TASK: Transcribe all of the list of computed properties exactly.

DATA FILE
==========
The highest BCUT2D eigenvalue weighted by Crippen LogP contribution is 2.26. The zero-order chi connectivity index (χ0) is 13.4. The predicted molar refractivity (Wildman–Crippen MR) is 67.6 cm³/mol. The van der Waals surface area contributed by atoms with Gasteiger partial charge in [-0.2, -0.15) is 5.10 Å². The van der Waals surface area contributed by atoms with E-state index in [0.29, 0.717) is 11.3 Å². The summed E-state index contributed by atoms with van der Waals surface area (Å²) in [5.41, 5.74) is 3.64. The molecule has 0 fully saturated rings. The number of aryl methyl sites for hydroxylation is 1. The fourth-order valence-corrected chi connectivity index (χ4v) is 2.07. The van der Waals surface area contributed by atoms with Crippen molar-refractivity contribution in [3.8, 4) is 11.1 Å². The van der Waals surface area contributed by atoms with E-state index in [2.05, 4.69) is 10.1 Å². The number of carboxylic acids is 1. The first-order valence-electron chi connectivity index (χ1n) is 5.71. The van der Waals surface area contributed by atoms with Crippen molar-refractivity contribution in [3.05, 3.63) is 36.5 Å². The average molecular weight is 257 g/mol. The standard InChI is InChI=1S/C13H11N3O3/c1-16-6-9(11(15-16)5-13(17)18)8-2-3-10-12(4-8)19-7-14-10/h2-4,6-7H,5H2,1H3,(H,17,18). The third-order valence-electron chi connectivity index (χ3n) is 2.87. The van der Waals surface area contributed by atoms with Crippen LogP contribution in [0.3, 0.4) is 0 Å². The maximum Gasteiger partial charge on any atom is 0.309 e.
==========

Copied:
The highest BCUT2D eigenvalue weighted by Crippen LogP contribution is 2.26. The zero-order chi connectivity index (χ0) is 13.4. The predicted molar refractivity (Wildman–Crippen MR) is 67.6 cm³/mol. The van der Waals surface area contributed by atoms with Gasteiger partial charge in [-0.2, -0.15) is 5.10 Å². The van der Waals surface area contributed by atoms with E-state index in [0.29, 0.717) is 11.3 Å². The summed E-state index contributed by atoms with van der Waals surface area (Å²) in [5.41, 5.74) is 3.64. The molecule has 0 fully saturated rings. The number of aryl methyl sites for hydroxylation is 1. The fourth-order valence-corrected chi connectivity index (χ4v) is 2.07. The van der Waals surface area contributed by atoms with Crippen molar-refractivity contribution in [3.8, 4) is 11.1 Å². The van der Waals surface area contributed by atoms with E-state index in [2.05, 4.69) is 10.1 Å². The number of carboxylic acids is 1. The first-order valence-electron chi connectivity index (χ1n) is 5.71. The van der Waals surface area contributed by atoms with Crippen molar-refractivity contribution in [3.05, 3.63) is 36.5 Å². The average molecular weight is 257 g/mol. The standard InChI is InChI=1S/C13H11N3O3/c1-16-6-9(11(15-16)5-13(17)18)8-2-3-10-12(4-8)19-7-14-10/h2-4,6-7H,5H2,1H3,(H,17,18). The third-order valence-electron chi connectivity index (χ3n) is 2.87. The van der Waals surface area contributed by atoms with Crippen LogP contribution in [0.3, 0.4) is 0 Å². The maximum Gasteiger partial charge on any atom is 0.309 e.